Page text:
Hoovering above the shops on the Dream of Passion sim, you can find a beautiful castle. There are many castles in Second Life, and some of them may be bigger, more fantastic or more alive that this Knights Templar Fortress, yet this one has a few things that make it worth to visit.
The landing point is very well chosen. Immediately after arriving you get an impressive view on the castle, its many towers rising up high above you. The position on a hill top and the half-timbered house remind of some typical German castles in the atomic world.
The gate at the end of the bridge opens with a loud rattling of chains and you'll enter a cosy court. From there many squeaking doors invite you to explore the castle. The doors are not the only sounds in the building: when you climb to the higher parts of the fortress, you can hear the wind howl around the crenels.
The rooms inside are scarcely furnitured; just enough to give an impression of their use. There's a King's Hall and an office. Next to the defence walls are rooms for the guards with a table to play the dice. The cellars are not hiding a BDSM dungeon - as too common in SL - but filled with stock.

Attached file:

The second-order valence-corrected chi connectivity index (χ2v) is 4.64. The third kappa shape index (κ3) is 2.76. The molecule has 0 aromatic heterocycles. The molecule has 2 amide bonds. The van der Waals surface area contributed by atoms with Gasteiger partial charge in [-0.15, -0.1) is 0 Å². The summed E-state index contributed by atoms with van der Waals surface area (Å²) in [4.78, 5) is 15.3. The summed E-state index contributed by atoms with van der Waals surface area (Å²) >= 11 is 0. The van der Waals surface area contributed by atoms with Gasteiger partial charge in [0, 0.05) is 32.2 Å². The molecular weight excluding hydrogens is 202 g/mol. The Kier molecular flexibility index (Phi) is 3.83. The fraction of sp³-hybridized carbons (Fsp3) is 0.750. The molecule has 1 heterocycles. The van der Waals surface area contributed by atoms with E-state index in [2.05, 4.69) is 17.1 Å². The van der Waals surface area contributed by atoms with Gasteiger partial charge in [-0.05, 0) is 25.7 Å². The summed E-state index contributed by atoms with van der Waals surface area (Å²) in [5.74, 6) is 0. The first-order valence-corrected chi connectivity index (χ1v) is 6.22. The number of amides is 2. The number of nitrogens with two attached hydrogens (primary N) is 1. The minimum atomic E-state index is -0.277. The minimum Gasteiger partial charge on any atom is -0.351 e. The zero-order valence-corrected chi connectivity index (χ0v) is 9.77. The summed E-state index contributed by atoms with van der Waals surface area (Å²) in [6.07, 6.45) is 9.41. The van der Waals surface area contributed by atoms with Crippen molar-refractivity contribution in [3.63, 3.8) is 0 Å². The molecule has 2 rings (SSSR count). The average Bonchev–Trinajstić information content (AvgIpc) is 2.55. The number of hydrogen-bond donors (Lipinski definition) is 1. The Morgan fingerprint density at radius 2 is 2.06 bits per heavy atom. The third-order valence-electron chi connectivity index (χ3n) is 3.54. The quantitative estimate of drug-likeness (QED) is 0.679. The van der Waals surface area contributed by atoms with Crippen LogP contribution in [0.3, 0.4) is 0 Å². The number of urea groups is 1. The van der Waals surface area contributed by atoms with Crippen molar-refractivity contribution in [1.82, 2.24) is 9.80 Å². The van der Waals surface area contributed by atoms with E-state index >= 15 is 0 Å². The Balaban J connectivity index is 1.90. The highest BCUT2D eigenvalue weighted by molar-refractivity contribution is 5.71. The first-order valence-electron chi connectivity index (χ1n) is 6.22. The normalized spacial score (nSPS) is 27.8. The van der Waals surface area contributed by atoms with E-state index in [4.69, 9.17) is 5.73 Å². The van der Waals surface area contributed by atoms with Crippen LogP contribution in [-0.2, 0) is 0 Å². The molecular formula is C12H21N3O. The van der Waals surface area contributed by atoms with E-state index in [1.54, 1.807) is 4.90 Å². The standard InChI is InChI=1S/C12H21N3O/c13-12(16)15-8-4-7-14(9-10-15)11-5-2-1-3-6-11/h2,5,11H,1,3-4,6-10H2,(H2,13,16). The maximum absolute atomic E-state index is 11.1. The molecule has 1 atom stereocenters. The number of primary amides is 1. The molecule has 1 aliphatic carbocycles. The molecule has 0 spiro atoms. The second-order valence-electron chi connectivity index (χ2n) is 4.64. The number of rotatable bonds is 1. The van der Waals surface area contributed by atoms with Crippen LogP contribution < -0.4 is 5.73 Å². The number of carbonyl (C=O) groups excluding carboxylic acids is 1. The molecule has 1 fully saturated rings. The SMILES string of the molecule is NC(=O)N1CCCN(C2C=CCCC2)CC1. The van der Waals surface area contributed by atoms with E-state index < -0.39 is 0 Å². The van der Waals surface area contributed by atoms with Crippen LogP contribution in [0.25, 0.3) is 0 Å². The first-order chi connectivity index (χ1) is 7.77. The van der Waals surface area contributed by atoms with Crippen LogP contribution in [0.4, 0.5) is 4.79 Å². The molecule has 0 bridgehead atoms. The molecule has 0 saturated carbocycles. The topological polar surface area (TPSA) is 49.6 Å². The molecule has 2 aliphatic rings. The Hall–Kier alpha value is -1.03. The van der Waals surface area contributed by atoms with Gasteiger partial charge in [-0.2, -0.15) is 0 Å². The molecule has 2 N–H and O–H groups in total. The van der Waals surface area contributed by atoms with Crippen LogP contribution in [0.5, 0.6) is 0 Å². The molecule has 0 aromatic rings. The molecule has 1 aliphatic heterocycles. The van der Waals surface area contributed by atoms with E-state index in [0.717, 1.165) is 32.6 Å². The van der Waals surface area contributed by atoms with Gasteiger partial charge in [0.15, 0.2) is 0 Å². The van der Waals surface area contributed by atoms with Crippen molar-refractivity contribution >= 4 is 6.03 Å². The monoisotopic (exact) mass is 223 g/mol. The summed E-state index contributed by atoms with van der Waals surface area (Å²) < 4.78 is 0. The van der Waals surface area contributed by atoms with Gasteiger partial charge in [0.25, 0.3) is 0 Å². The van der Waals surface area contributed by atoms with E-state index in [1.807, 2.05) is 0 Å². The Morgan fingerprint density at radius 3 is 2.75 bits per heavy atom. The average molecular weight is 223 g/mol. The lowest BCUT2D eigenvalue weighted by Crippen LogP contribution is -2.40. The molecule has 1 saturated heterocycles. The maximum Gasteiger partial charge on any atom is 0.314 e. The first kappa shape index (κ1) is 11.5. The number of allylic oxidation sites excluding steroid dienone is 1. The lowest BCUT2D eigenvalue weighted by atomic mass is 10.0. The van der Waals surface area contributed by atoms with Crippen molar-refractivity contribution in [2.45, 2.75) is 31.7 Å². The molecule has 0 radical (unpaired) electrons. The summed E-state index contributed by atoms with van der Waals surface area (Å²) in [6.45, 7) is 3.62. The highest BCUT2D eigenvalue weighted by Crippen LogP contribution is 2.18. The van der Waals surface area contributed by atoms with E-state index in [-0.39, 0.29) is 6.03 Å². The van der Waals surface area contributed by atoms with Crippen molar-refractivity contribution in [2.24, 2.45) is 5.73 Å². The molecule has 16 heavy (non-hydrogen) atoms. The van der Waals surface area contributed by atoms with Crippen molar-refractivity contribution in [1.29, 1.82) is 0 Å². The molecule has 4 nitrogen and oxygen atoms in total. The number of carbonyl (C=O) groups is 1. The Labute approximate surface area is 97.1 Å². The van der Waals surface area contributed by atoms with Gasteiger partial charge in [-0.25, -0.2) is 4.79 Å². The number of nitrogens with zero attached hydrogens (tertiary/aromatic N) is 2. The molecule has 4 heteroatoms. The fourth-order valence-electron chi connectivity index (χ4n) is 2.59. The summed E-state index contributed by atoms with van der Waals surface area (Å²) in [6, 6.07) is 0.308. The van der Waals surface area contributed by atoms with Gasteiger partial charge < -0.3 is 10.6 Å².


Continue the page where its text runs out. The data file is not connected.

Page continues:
The best thing of this castle however, is that you can go everywhere. The towers and buildings are not just massive prims, but real buildings that you can enter with doors and stairways. One easily gets lost in the many corridors. All the windows - also the observation-holes in the walls and towers - are real: not just textures on the wall, but actual holes that you can look through.
Besides that, most corridors and stairways are built with enough headspace to cam around easily. The camera seldom gets stuck. Nonetheless the fortress has realistic dimensions. Someone's done a very good job here.
SLURL: Knights Templar Fortress
Thursday, 28 June 2012
Monday, 18 June 2012
The Companion is a sim based on Norvegian folktales, owned by Frigg Ragu a.k.a Mimesis Monday. After teleporting to the landing point you'll find yourself in a wintery scene that invites to explore. There are clickable booklike frames that take you out of the cold, to locations in the sky, and there is a path leading between the snowy trees on ground level. Scattered over the sim are snippets of stories, some of them are amusing, many quite ghostly. Except for one story about the origin of the "other people", told close to the start, you won't find any full length stories. Nevertheless it's enjoyable to explore the scenes and to imagine what they are about.
Make sure to have sound on when you visit the Companion, because there are many sound effects spread over the sim that add to the atmosphere. Also turn up your draw distance, as there's much more to see than noticeable at first sight. Finally it's also worth the effort to play with your windlight settings to enhance the spooky atmosphere.
SLURL: The Companion